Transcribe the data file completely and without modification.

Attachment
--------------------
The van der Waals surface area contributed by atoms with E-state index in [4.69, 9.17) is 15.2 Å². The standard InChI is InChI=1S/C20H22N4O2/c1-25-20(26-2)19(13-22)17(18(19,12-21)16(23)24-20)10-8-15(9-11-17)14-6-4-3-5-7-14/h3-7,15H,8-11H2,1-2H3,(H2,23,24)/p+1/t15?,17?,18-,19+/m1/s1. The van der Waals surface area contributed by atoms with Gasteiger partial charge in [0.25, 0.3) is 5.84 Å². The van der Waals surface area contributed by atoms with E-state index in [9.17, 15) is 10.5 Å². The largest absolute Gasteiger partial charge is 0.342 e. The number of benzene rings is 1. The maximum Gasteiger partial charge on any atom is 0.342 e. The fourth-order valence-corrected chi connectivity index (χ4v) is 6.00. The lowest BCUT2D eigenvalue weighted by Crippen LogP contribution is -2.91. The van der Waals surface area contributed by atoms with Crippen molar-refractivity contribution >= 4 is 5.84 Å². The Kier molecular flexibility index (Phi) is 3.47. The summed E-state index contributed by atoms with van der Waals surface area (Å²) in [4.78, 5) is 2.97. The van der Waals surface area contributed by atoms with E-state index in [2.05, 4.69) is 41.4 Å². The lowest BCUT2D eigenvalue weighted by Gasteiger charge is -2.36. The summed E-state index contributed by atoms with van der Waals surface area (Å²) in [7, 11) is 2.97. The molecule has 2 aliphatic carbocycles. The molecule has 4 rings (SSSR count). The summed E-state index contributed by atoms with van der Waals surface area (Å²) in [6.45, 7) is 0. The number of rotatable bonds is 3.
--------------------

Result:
The van der Waals surface area contributed by atoms with E-state index in [4.69, 9.17) is 15.2 Å². The standard InChI is InChI=1S/C20H22N4O2/c1-25-20(26-2)19(13-22)17(18(19,12-21)16(23)24-20)10-8-15(9-11-17)14-6-4-3-5-7-14/h3-7,15H,8-11H2,1-2H3,(H2,23,24)/p+1/t15?,17?,18-,19+/m1/s1. The van der Waals surface area contributed by atoms with Gasteiger partial charge in [0.25, 0.3) is 5.84 Å². The van der Waals surface area contributed by atoms with E-state index in [9.17, 15) is 10.5 Å². The largest absolute Gasteiger partial charge is 0.342 e. The number of benzene rings is 1. The maximum Gasteiger partial charge on any atom is 0.342 e. The fourth-order valence-corrected chi connectivity index (χ4v) is 6.00. The lowest BCUT2D eigenvalue weighted by Crippen LogP contribution is -2.91. The van der Waals surface area contributed by atoms with Crippen molar-refractivity contribution >= 4 is 5.84 Å². The Kier molecular flexibility index (Phi) is 3.47. The summed E-state index contributed by atoms with van der Waals surface area (Å²) in [4.78, 5) is 2.97. The van der Waals surface area contributed by atoms with E-state index in [2.05, 4.69) is 41.4 Å². The lowest BCUT2D eigenvalue weighted by Gasteiger charge is -2.36. The summed E-state index contributed by atoms with van der Waals surface area (Å²) in [7, 11) is 2.97. The molecule has 2 aliphatic carbocycles. The molecule has 4 rings (SSSR count). The summed E-state index contributed by atoms with van der Waals surface area (Å²) in [6.45, 7) is 0. The number of rotatable bonds is 3.